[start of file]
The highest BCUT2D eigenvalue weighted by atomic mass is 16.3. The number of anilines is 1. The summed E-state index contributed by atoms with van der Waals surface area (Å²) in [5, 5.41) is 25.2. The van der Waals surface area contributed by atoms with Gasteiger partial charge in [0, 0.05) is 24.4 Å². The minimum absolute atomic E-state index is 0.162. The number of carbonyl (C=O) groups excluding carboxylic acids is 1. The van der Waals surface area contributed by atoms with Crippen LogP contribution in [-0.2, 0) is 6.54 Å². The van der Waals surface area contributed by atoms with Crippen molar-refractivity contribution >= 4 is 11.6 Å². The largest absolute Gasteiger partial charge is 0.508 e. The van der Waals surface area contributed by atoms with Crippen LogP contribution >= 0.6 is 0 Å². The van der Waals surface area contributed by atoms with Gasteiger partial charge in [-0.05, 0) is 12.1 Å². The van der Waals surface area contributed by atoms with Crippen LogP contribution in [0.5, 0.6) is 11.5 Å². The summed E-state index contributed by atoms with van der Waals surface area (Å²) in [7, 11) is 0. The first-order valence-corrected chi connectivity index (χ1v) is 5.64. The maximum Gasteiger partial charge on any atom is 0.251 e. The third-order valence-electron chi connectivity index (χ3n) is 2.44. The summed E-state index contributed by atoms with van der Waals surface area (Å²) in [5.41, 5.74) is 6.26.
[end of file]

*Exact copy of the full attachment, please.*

The highest BCUT2D eigenvalue weighted by atomic mass is 16.3. The number of anilines is 1. The summed E-state index contributed by atoms with van der Waals surface area (Å²) in [5, 5.41) is 25.2. The van der Waals surface area contributed by atoms with Gasteiger partial charge in [0, 0.05) is 24.4 Å². The minimum absolute atomic E-state index is 0.162. The number of carbonyl (C=O) groups excluding carboxylic acids is 1. The van der Waals surface area contributed by atoms with Crippen LogP contribution in [-0.2, 0) is 6.54 Å². The van der Waals surface area contributed by atoms with Crippen molar-refractivity contribution >= 4 is 11.6 Å². The largest absolute Gasteiger partial charge is 0.508 e. The van der Waals surface area contributed by atoms with Crippen LogP contribution >= 0.6 is 0 Å². The van der Waals surface area contributed by atoms with Gasteiger partial charge in [-0.05, 0) is 12.1 Å². The van der Waals surface area contributed by atoms with Crippen LogP contribution in [0.5, 0.6) is 11.5 Å². The summed E-state index contributed by atoms with van der Waals surface area (Å²) in [7, 11) is 0. The first-order valence-corrected chi connectivity index (χ1v) is 5.64. The maximum Gasteiger partial charge on any atom is 0.251 e. The third-order valence-electron chi connectivity index (χ3n) is 2.44. The summed E-state index contributed by atoms with van der Waals surface area (Å²) in [5.41, 5.74) is 6.26.